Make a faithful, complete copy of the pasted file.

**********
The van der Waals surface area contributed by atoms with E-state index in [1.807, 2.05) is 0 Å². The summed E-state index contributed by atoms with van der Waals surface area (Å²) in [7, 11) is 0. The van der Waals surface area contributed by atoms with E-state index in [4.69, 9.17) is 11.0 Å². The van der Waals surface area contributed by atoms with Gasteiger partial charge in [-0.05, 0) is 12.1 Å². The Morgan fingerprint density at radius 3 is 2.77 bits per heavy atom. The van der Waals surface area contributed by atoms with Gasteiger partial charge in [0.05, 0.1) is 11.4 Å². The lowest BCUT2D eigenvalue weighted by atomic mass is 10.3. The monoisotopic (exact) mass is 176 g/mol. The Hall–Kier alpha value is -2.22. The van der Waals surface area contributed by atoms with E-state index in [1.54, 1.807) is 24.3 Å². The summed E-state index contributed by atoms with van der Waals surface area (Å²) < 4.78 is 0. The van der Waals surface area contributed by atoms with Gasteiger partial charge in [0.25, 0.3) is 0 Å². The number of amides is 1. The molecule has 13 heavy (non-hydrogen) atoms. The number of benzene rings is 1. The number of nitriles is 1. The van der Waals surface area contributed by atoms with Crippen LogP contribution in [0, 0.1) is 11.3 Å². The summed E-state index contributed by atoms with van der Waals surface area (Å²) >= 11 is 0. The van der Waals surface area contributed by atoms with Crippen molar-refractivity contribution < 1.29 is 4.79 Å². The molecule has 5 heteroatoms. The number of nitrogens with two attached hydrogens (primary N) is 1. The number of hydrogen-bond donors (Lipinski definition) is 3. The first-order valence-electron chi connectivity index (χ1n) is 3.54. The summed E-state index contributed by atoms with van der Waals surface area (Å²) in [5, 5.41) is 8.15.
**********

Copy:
The van der Waals surface area contributed by atoms with E-state index in [1.807, 2.05) is 0 Å². The summed E-state index contributed by atoms with van der Waals surface area (Å²) in [7, 11) is 0. The van der Waals surface area contributed by atoms with E-state index in [4.69, 9.17) is 11.0 Å². The van der Waals surface area contributed by atoms with Gasteiger partial charge in [-0.05, 0) is 12.1 Å². The Morgan fingerprint density at radius 3 is 2.77 bits per heavy atom. The van der Waals surface area contributed by atoms with Gasteiger partial charge in [0.05, 0.1) is 11.4 Å². The lowest BCUT2D eigenvalue weighted by atomic mass is 10.3. The monoisotopic (exact) mass is 176 g/mol. The Hall–Kier alpha value is -2.22. The van der Waals surface area contributed by atoms with E-state index in [1.54, 1.807) is 24.3 Å². The summed E-state index contributed by atoms with van der Waals surface area (Å²) < 4.78 is 0. The van der Waals surface area contributed by atoms with Gasteiger partial charge in [0.25, 0.3) is 0 Å². The number of amides is 1. The molecule has 13 heavy (non-hydrogen) atoms. The number of benzene rings is 1. The number of nitriles is 1. The van der Waals surface area contributed by atoms with Crippen LogP contribution in [0, 0.1) is 11.3 Å². The summed E-state index contributed by atoms with van der Waals surface area (Å²) >= 11 is 0. The van der Waals surface area contributed by atoms with Crippen molar-refractivity contribution < 1.29 is 4.79 Å². The molecule has 5 heteroatoms. The number of nitrogens with two attached hydrogens (primary N) is 1. The number of hydrogen-bond donors (Lipinski definition) is 3. The first-order valence-electron chi connectivity index (χ1n) is 3.54. The summed E-state index contributed by atoms with van der Waals surface area (Å²) in [5, 5.41) is 8.15.